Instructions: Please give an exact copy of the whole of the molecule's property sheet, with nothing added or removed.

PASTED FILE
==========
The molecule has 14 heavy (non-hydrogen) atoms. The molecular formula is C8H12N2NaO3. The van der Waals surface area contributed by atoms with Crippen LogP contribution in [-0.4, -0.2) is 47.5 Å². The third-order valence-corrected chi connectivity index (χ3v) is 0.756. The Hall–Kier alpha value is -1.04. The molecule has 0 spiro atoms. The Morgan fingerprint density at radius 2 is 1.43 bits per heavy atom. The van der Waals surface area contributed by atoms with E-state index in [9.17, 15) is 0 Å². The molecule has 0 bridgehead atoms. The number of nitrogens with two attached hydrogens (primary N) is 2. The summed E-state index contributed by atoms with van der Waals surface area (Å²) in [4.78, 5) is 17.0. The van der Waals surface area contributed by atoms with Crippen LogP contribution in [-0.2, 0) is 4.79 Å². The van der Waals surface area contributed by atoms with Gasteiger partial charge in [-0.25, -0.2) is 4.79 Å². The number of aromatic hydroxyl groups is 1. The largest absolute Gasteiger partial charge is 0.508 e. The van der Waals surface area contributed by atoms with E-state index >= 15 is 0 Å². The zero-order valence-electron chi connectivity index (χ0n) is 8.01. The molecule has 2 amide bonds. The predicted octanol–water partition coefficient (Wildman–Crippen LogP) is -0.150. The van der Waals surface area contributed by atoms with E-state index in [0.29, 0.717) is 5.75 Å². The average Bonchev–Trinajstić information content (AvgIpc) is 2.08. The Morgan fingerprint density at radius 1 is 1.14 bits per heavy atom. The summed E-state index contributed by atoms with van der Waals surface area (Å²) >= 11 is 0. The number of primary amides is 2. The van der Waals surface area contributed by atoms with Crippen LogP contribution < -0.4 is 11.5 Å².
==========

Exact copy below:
The molecule has 14 heavy (non-hydrogen) atoms. The molecular formula is C8H12N2NaO3. The van der Waals surface area contributed by atoms with Crippen LogP contribution in [-0.4, -0.2) is 47.5 Å². The third-order valence-corrected chi connectivity index (χ3v) is 0.756. The Hall–Kier alpha value is -1.04. The molecule has 0 spiro atoms. The Morgan fingerprint density at radius 2 is 1.43 bits per heavy atom. The van der Waals surface area contributed by atoms with E-state index in [9.17, 15) is 0 Å². The molecule has 0 bridgehead atoms. The number of nitrogens with two attached hydrogens (primary N) is 2. The summed E-state index contributed by atoms with van der Waals surface area (Å²) in [4.78, 5) is 17.0. The van der Waals surface area contributed by atoms with Crippen LogP contribution in [-0.2, 0) is 4.79 Å². The van der Waals surface area contributed by atoms with Gasteiger partial charge in [-0.25, -0.2) is 4.79 Å². The number of aromatic hydroxyl groups is 1. The largest absolute Gasteiger partial charge is 0.508 e. The van der Waals surface area contributed by atoms with E-state index >= 15 is 0 Å². The zero-order valence-electron chi connectivity index (χ0n) is 8.01. The molecule has 2 amide bonds. The predicted octanol–water partition coefficient (Wildman–Crippen LogP) is -0.150. The van der Waals surface area contributed by atoms with E-state index in [0.29, 0.717) is 5.75 Å². The average Bonchev–Trinajstić information content (AvgIpc) is 2.08. The Morgan fingerprint density at radius 1 is 1.14 bits per heavy atom. The summed E-state index contributed by atoms with van der Waals surface area (Å²) >= 11 is 0. The number of primary amides is 2. The van der Waals surface area contributed by atoms with Crippen LogP contribution < -0.4 is 11.5 Å².